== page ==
Last year at LME Week (metals industry event of the year consisting of a large number of sub-events in London) lithium was not much on the spotlight. This year it was everywhere. Beside the same faces of lithium insiders, you could see the crowd casually interested in it. Made of investment bankers, journalists and traders who never traded lithium and are not going to in a near future. Yet all of these individuals on the comment that you are from lithium industry, tended to quickly nod their heads and acknowledge that – “it is hot”.

Even City of London Corporation, institution only casually interested in commodities decided to host a lithium event in the beautiful Guildhall. The idea, I guess was to use City of London Corporation’s network in a government agencies and finance and do something with lithium as a theme.

So, event was held under the slightly over-the-top name “Financing the Lithium Triangle”. On the panel, there were public sector representatives of Chile, Argentina and Bolivia. Bolivian YLB was the only company on the panel – still as close to public sector as it gets, considering that even their website is hosted under domain.

It was a first commodity conference I have had a pleasure to attend in Europe which was almost exclusively in Spanish. It is not uncommon for government representatives from emerging economies to be allergic to English. Yet one would expect to stick to better or worse version of “Globish”, at a conference that tackles the global energy (r)evolution.

Nothing new has been said, during the presentations, one could say that only Chilean was attractive enough to keep people focused. I do not know whether it was due to the settings, gov officials on the panel or something else, but the event had a veneer of an academic event, not a place where you could connect or discuss much of the business. I also did not see much of the financiers in the room, to my disappointment. But maybe it’s just me, and I am not outgoing enough. I wonder why, there were no folks from big lithium producing companies on the panel, are they too busy to discuss financing needs? Or maybe there is enough money being flushed on them… that financing is not on the top of their agenda.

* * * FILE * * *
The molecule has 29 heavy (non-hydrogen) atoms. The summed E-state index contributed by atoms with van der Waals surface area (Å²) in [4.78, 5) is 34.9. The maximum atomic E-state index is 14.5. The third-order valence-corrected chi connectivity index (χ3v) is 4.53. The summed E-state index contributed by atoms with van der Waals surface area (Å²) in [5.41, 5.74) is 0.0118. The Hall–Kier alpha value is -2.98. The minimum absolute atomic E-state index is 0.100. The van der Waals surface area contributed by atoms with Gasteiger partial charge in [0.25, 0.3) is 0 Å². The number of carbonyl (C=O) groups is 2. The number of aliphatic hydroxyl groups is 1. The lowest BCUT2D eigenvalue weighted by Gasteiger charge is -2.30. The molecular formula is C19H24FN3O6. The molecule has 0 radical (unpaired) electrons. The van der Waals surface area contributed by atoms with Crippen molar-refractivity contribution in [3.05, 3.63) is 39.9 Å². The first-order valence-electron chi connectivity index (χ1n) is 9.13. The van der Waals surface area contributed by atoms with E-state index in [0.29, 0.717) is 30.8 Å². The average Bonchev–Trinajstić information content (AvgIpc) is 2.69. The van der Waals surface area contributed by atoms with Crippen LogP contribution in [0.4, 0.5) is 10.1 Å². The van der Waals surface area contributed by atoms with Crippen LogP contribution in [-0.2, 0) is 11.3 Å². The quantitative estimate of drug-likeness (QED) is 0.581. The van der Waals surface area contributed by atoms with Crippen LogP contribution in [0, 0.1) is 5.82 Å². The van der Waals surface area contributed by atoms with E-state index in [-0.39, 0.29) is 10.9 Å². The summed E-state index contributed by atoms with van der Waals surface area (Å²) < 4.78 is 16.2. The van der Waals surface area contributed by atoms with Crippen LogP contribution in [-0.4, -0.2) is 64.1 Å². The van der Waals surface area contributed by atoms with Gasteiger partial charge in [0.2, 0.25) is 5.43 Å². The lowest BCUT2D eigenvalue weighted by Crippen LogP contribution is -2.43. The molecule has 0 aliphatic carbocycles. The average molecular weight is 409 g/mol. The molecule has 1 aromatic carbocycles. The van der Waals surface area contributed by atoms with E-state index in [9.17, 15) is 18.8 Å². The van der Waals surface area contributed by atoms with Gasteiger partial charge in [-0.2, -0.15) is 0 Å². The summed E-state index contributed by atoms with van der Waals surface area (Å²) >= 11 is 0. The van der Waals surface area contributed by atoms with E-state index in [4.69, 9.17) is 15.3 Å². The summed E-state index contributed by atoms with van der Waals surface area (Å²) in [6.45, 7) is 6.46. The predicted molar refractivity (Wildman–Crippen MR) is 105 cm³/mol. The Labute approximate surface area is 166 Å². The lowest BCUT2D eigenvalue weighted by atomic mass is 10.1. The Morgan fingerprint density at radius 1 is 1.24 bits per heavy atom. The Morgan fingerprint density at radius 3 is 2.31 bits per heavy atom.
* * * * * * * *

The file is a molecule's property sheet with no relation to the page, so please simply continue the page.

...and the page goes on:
Nonetheless nobody questions that public sector plays a huge role in lithium world. If we look, even at recent and not so recent developments, we have: CORFO, a government agency effectively deciding how much lithium is produced in Chile, so it is not pure market forces and execs decisions that decide about supply level, we have Chilean court deciding that after all Tianqi can buy stakes in SQM (and whether a deal will go ahead or not, was a big “if” for some months, and met with interventions on Chinese embassy level, that could potentially impact trade and investment between Chile and China at a macro level for next years, if a deal had been blocked).

Last but not least yesterday Bloomberg published an interesting article, implying that China state linked companies, rescued this IPO from even a worse performance.

Hence in lithium, talking to “governments”, is maybe as good or better than talking to private companies, and City of London Corporation was on the spot with a selection of the panel.